Qualtrics, which is part of SAP’s cloud portfolio, has operated with greater autonomy than other companies SAP had previously acquired. The founder and current management team of Qualtrics will continue to operate the company.

“When we launched the Experience Management category, our goal was always to help as many organizations as possible leverage the XM Platform as a system of action,” Qualtrics Founder Ryan Smith said. “SAP is an incredible partner with unprecedented global reach, and we couldn’t be more excited about continuing the partnership. This will allow us to continue building out the XM ecosystem across a broad array of partners.”   ... '

Talk: Creating Generalizable AI

Looks to be a good piece, I am attending,  will be available after the talk.

 August 11 Talk with Anima Anandkumar: "How to Create Generalizable AI"

Register now for the next free ACM TechTalk, "How to Create Generalizable AI," presented on Wednesday, August 11 at 2:00 PM ET/11:00 AM PT by Anima Anandkumar, Director of ML Research, NVIDIA; Bren Professor, California Institute of Technology. Michael Zeller, Head of AI Strategy & Solutions at Temasek and ACM SIGKDD Secretary/Treasurer, will moderate the questions and answers session following the talk.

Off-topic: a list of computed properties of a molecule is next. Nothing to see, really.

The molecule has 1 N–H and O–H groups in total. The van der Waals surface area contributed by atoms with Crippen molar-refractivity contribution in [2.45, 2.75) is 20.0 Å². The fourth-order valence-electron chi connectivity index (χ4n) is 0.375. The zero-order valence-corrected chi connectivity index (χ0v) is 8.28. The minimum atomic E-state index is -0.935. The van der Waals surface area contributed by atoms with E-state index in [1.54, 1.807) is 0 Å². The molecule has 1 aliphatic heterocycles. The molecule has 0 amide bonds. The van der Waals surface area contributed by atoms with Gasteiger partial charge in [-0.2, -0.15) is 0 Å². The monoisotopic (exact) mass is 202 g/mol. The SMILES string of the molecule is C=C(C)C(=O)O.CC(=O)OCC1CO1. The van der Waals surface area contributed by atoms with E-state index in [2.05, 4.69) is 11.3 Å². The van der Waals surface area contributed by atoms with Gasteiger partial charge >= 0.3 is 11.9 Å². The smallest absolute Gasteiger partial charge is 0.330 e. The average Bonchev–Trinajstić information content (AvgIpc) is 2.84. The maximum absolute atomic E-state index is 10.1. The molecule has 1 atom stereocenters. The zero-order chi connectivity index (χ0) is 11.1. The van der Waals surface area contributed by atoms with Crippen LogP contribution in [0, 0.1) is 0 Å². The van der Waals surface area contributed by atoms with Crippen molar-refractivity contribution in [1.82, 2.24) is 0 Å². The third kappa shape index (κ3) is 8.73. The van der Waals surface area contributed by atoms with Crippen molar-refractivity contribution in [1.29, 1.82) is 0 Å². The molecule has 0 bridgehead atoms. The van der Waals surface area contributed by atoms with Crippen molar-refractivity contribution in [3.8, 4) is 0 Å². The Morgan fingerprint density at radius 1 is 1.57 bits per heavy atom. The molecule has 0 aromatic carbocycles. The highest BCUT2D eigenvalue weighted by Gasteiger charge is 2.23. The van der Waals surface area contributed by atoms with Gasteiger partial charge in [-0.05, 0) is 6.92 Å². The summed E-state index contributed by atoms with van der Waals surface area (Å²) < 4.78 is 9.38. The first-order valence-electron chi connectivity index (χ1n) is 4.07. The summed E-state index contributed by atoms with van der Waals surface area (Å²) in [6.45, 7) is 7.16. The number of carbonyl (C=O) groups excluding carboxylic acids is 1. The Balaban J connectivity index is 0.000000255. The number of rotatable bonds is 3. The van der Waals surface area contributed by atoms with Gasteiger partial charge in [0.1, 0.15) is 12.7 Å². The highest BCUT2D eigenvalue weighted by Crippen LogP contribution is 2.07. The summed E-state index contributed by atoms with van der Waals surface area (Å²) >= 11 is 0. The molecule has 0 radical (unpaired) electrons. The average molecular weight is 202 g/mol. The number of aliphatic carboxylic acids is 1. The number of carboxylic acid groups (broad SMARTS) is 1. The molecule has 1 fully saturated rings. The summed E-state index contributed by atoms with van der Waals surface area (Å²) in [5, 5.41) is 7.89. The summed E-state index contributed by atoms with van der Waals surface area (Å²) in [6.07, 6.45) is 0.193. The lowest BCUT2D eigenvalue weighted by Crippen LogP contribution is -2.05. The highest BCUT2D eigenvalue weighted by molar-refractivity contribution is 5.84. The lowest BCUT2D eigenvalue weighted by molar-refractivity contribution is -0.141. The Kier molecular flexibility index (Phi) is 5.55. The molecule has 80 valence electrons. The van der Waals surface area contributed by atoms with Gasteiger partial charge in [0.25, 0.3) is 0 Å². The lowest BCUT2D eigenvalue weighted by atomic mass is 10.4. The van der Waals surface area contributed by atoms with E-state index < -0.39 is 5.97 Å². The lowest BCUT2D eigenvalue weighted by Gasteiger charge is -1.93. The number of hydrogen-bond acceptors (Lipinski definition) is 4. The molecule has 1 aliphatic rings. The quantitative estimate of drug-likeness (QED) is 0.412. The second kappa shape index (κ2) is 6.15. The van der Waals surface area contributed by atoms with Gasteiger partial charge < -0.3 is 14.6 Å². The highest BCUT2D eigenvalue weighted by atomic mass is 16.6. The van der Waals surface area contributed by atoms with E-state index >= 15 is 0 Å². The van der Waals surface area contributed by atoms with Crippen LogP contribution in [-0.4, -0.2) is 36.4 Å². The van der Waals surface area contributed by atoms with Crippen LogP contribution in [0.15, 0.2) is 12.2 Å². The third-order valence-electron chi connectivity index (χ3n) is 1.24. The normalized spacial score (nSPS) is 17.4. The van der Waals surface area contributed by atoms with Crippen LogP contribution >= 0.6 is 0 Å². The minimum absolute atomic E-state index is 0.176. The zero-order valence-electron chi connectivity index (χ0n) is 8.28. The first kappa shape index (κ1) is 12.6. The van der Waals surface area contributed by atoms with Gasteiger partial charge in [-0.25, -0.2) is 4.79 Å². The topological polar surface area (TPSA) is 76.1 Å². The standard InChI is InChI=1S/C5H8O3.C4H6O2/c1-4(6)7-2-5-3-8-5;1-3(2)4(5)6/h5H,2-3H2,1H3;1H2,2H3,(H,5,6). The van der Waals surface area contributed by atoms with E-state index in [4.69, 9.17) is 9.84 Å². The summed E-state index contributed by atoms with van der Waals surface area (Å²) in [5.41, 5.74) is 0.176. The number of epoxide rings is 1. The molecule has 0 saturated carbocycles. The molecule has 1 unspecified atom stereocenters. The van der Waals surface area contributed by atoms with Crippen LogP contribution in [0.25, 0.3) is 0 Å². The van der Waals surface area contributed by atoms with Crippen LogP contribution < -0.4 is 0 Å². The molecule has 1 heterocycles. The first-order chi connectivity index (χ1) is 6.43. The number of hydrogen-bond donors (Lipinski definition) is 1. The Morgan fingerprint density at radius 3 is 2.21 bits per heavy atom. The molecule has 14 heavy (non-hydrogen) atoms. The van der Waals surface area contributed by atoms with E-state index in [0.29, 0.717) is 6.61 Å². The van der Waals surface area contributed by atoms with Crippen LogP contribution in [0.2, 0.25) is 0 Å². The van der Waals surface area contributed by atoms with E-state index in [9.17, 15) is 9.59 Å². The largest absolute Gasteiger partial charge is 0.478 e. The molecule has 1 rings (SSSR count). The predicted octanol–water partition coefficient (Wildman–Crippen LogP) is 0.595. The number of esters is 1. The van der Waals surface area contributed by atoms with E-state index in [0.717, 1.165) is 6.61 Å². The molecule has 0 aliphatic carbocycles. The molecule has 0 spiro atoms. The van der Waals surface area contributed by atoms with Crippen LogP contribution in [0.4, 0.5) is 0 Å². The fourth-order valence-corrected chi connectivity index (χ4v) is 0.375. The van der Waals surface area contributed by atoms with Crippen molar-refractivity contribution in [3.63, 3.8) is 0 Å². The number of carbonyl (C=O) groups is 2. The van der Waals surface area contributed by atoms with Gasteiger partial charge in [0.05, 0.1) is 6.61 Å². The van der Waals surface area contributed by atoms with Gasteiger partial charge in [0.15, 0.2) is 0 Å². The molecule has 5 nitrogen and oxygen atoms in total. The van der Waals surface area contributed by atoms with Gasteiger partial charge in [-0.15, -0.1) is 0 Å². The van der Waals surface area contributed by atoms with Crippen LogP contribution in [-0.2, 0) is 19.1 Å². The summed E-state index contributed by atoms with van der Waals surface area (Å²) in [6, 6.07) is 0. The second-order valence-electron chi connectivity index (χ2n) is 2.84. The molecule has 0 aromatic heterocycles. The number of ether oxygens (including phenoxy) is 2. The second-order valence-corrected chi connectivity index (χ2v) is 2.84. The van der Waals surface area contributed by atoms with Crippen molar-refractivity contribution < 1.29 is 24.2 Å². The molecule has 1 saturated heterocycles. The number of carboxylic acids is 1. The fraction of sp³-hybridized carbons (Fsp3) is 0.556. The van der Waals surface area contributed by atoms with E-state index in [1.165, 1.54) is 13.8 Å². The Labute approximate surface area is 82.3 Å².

Leave your comments and questions with our speaker now and any time before the live event on ACM's Discourse Page. And check out the page after the webcast for extended discussion with your peers in the computing community, as well as further resources on AI and Machine Learning.

(If you'd like to attend but can't make it to the virtual event, you still need to register to receive a recording of the TechTalk when it becomes available.)

Note: You can stream this and all ACM TechTalks on your mobile device, including smartphones and tablets.

Current deep-learning benchmarks focus on generalization on the same distribution as the training data. However, real-world applications require generalization to new, unseen scenarios, domains, and tasks. I'll present key ingredients that I believe are critical towards achieving this, including (1) compositional systems that have modular and interpretable components; (2) unsupervised learning to discover new concepts; (3) feedback mechanisms for robust inference; and (4) causal discovery and inference that capture underlying relationships and invariances. Domain knowledge and structure can help enable learning in these challenging settings. This talk is beginner-friendly and will give a high-level overview of these challenges.